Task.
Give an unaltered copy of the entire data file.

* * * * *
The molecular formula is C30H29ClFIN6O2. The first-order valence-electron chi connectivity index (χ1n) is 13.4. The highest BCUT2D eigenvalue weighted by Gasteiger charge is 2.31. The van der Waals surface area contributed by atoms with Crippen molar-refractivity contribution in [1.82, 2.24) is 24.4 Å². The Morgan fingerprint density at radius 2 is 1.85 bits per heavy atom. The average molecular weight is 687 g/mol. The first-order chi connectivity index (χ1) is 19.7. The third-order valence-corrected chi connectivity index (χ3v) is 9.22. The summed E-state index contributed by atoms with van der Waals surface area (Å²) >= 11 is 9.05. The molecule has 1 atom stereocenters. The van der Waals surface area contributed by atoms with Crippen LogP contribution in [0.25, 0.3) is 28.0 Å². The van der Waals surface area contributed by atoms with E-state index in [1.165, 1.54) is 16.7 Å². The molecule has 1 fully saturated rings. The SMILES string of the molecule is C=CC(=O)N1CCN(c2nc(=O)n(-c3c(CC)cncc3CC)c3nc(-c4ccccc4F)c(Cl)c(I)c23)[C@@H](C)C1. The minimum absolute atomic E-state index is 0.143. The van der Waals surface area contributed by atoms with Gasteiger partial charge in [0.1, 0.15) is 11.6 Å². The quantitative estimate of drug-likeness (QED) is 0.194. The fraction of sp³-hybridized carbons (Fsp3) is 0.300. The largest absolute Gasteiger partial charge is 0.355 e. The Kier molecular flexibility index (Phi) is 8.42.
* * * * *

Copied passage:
The molecular formula is C30H29ClFIN6O2. The first-order valence-electron chi connectivity index (χ1n) is 13.4. The highest BCUT2D eigenvalue weighted by Gasteiger charge is 2.31. The van der Waals surface area contributed by atoms with Crippen molar-refractivity contribution in [1.82, 2.24) is 24.4 Å². The Morgan fingerprint density at radius 2 is 1.85 bits per heavy atom. The average molecular weight is 687 g/mol. The first-order chi connectivity index (χ1) is 19.7. The third-order valence-corrected chi connectivity index (χ3v) is 9.22. The summed E-state index contributed by atoms with van der Waals surface area (Å²) >= 11 is 9.05. The molecule has 1 atom stereocenters. The van der Waals surface area contributed by atoms with Crippen LogP contribution in [0.25, 0.3) is 28.0 Å². The van der Waals surface area contributed by atoms with E-state index in [1.165, 1.54) is 16.7 Å². The molecule has 1 fully saturated rings. The SMILES string of the molecule is C=CC(=O)N1CCN(c2nc(=O)n(-c3c(CC)cncc3CC)c3nc(-c4ccccc4F)c(Cl)c(I)c23)[C@@H](C)C1. The minimum absolute atomic E-state index is 0.143. The van der Waals surface area contributed by atoms with Gasteiger partial charge in [0.1, 0.15) is 11.6 Å². The quantitative estimate of drug-likeness (QED) is 0.194. The fraction of sp³-hybridized carbons (Fsp3) is 0.300. The largest absolute Gasteiger partial charge is 0.355 e. The Kier molecular flexibility index (Phi) is 8.42.